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Just what’s in the tax bill? –> Reporters have been busy in the days since Republicans passed a hastily rewritten tax bill through the Senate in the early hours of Saturday morning. Jesse Drucker and Patricia Cohen report for The New York Times that “many changes expanded tax benefits for the wealthiest taxpayers, while other attempts to close loopholes fell by the wayside. The bill would add $1 trillion to deficits over the coming decade. Far from simplifying taxes, the bill opened up a whole range of tactics to lower the amount owed to the Internal Revenue Service.” The reporters add that hefty tax breaks for real estate developers, the oil industry and Wall Street were inserted into the legislation at the last minute.
Vox’s Dylan Scott and Alvin Chang explain how the bill “would make America’s income inequality worse. Maybe a lot worse.”
At Forbes, Stan “The Budget Guy” Collender writes that the bill would create sky-high deficits, and if it gets across the finish line the only question is whether Republicans will use those ballooning deficits to justify cuts to Social Security and Medicare before or after the 2018 midterms.
They are not even trying to hide it anymore “Rubio told reporters this week that in order to address the federal deficit, which will grow by at least $1 trillion if the tax plan passes, Congress will need to cut entitlement programs such as Social Security” https://t.co/QJVSHjnvjR
— Mustafa Tameez (@MustafaTameez) Dec. 2, 2017
Rachel Cohen writes for The Intercept that “the lead author of the Senate Republican tax plan, Finance Committee Chairman Orrin Hatch of Utah, said that the federal government no longer has the money to fund the popular Children’s Health Insurance Program, known as CHIP.” She adds: “CHIP is an $8 billion program. The Senate bill passed in the early hours of Saturday morning includes $6 trillion in tax cuts, financed by $4.5 trillion in tax hikes elsewhere.” Ten weeks have passed since Congress missed the deadline to reauthorize the program, which provides health care to 9 million low-income children.
I guess they couldn’t have scribbled something in the margins for CHIP. https://t.co/XdYYkurDeS
— Anthony Michael Kreis (@AnthonyMKreis) Dec. 3, 2017
Did Trump confess to obstruction? –> On Saturday, a number of observers flagged a Trump tweet which appeared to be an admission that he knew Michael Flynn had lied to the FBI when he asked former FBI Director James Comey to back off of his Flynn investigation. Mike Allen reports for Axios that one of Trump’s lawyers, John Dowd, now says that he’s responsible for the tweet. Some observers weren’t convinced, noting details like the fact that most lawyers would write “pleaded” rather than “pled.”
I had to fire General Flynn because he lied to the Vice President and the FBI. He has pled guilty to those lies. It is a shame because his actions during the transition were lawful. There was nothing to hide!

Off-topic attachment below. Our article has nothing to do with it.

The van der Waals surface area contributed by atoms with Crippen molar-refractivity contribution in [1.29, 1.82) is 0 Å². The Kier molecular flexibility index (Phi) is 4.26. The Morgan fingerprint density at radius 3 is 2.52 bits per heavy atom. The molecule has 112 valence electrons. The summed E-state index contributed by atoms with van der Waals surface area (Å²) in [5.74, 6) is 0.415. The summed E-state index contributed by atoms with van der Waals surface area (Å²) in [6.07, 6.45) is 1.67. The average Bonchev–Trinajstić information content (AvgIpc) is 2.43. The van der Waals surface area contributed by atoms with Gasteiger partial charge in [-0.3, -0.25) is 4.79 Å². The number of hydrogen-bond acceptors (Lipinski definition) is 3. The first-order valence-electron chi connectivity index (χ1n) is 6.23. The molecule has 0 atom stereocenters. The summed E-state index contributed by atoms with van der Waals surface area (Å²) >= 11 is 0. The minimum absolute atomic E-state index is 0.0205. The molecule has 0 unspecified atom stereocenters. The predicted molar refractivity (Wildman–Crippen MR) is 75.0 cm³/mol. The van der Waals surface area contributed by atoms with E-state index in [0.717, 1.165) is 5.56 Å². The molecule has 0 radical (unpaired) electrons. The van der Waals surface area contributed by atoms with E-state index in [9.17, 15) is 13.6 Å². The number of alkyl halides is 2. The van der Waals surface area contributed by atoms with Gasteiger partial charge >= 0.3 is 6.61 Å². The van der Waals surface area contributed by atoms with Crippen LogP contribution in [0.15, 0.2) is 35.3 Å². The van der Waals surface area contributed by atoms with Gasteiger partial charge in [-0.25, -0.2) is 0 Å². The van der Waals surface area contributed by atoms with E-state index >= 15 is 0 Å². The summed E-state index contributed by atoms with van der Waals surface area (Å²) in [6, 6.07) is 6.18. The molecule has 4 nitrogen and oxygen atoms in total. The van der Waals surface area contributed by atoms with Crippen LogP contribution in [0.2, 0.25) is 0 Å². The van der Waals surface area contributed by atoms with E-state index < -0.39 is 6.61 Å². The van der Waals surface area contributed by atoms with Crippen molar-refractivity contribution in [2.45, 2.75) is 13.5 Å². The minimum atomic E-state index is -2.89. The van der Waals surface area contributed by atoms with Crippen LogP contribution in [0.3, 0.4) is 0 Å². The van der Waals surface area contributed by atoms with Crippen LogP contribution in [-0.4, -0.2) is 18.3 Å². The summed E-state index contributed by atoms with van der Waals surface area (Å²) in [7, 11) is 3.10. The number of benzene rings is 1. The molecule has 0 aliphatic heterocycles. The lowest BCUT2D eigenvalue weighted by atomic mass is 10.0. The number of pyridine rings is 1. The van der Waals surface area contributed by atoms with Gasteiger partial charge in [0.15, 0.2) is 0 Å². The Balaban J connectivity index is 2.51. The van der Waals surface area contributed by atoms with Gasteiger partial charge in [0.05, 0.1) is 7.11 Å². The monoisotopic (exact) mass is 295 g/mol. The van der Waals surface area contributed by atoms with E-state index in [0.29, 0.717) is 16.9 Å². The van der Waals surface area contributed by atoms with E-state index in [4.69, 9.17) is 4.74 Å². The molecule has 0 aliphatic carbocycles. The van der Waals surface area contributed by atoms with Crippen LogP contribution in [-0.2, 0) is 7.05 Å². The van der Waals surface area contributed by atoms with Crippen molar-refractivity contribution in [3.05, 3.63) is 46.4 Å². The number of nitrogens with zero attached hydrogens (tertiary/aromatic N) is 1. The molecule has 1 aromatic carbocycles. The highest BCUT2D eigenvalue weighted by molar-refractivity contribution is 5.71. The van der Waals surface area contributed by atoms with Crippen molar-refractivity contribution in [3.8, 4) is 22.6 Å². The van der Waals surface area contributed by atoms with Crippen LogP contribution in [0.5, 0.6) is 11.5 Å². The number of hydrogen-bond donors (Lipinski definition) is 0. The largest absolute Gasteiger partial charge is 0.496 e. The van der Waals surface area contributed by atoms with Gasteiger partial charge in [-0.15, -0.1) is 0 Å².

— Donald J. Trump (@realDonaldTrump) Dec. 2, 2017
In a separate piece, Allen also reports that Dowd’s laying down the groundwork to argue that a president can’t be guilty of obstructing justice “because he is the chief law enforcement officer…and has every right to express his view of any case.” Allen adds: “Presumably, you wouldn’t pre-emptively make these arguments unless you felt there was a chance charges are coming.”
Meanwhile, Marcia Chambers and Charles Kaiser report for The Guardian that the deal Flynn cut with prosecutors “specifies that as well as answering questions and submitting to government-administered polygraph tests, Flynn’s cooperation ‘may include … participating in covert law enforcement activities.'” They write that this could mean wearing a wire or covertly recording telephone conversations with other Trump officials.
Nicholas Fandos reports for The New York Times that “a conservative operative trumpeting his close ties to the National Rifle Association and Russia told a Trump campaign adviser last year that he could arrange a back channel meeting between Donald J. Trump and Vladimir V. Putin, the Russian president, according to an email sent to the Trump campaign.”
A running list of actual subject lines of emails sent to the Trump campaign last year:
1) “Kremlin Connection”
2) “Russian backdoor overture and dinner invite”
3) “Russia – Clinton – private and confidential”https://t.co/T9HV7QNgLW
— Natasha Bertrand (@NatashaBertrand) Dec. 3, 2017
The House Intelligence Committee, which has been trying to pursue various storylines featured prominently on Fox News and other conservative outlets, is threatening to charge officials at the Department of Justice and the FBI with contempt of Congress for not cooperating. The effort is being driven by Rep. Devin Nunes, who supposedly recused himself from the matter after his involvement sparked a still-ongoing ethics investigation, and Laura Jarrett reports for CNN that the agencies have in fact been complying with the committee’s requests.